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  <%-- Page Title--%> Issue No 109 <%-- End Page Title--%>  

September 21, 2003 

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Your Advocate

This week your advocate is M. Moazzam Husain of the Supreme Court of Bangladesh. His professional interests include civil law, criminal law and constitutional law. Send your queries to the Law Desk, The Daily Star. A panel of lawyers
will address your problems.

Q: We are three brothers and my parents are still alive. All of us are living in a joint family. My father has some landed property in the city. As the elder son I am managing all the family properties. Besides, I am also engaged in my personal business. Recently we have decided to become separate. But the problem is, my brothers are claiming that since I purchased the flat with the help of my father's money (which is not true at all), they have share in it and they are entitled to the flat. I told them that I have purchased the flat with my own money. So we are in a family crisis over the flat. Please advice me as to legal remedy.
Khondoker Mahbubbur Rahman,
Banani, Dhaka.

Your Advocate: The nature of your problem does not permit any remedy to be indicated at the moment. You have two other brothers but, as the eldest son, you are in the management of the entire property of your father. You have your own business as well. So far so good, but the family bondage sounds a note of discord around the flat purchased by you. The claim and counter-claim about the source of money the flat was purchased with is a development from within your family. There is an oft-quoted saying that the 'wearer best knows where the shoe pinches'. Your claim is that you have purchased the flat exclusively with your own money. Even if wrongly, your brothers have reservations and have already expressed their point of difference. This is absolutely a matter of personal assessment, conviction or belief of family members developed upon their own points of view. If there is any litigation over the issue the natural presumption will go against you and you will have to prove that it is exclusively your money with which you have purchased the flat. Precisely because, when the flat was purchased you continued as the manager of a joint family and arguably failed to maintain transparency at least so far as the purchase of the flat is concerned. I wish it had not happened. You ought to have taken as much care in handling your family fund as not to permit any scope for such sticky situation to arise.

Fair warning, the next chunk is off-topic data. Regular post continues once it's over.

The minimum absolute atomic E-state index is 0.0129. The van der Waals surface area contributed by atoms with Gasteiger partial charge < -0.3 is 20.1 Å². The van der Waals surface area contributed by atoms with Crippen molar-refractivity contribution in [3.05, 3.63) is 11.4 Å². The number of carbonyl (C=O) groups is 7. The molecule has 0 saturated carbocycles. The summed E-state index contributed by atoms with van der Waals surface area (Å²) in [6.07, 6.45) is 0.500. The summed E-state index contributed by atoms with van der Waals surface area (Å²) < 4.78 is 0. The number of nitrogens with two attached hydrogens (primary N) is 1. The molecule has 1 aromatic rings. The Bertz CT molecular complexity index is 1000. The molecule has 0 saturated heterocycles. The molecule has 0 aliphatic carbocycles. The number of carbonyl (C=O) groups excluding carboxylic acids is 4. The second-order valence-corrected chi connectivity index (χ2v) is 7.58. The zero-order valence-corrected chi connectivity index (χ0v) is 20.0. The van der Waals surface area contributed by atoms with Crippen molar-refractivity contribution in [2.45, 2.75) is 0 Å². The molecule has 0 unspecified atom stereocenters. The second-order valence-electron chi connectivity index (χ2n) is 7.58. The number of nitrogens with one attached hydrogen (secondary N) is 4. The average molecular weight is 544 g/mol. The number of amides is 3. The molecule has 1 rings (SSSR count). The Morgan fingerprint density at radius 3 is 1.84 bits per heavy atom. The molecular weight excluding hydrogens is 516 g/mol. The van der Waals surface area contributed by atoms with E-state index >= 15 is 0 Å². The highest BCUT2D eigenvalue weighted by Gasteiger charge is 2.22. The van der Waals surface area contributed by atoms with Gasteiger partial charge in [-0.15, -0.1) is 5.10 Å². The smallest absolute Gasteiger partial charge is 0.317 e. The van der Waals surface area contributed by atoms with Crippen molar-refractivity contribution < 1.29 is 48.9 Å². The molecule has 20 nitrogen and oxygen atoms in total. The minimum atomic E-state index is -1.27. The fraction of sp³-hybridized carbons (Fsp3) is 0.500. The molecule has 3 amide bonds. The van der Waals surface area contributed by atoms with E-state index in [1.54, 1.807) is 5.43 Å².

Be that as it may, for the moment, I would suggest, since you claim that it is your property you sit tight and go on with your possession and enjoyment of the flat. In the circumstances you need not pre-empt action. If your brothers are serious in their claims let them take their actions and their actions, if any, will determine your way-out.

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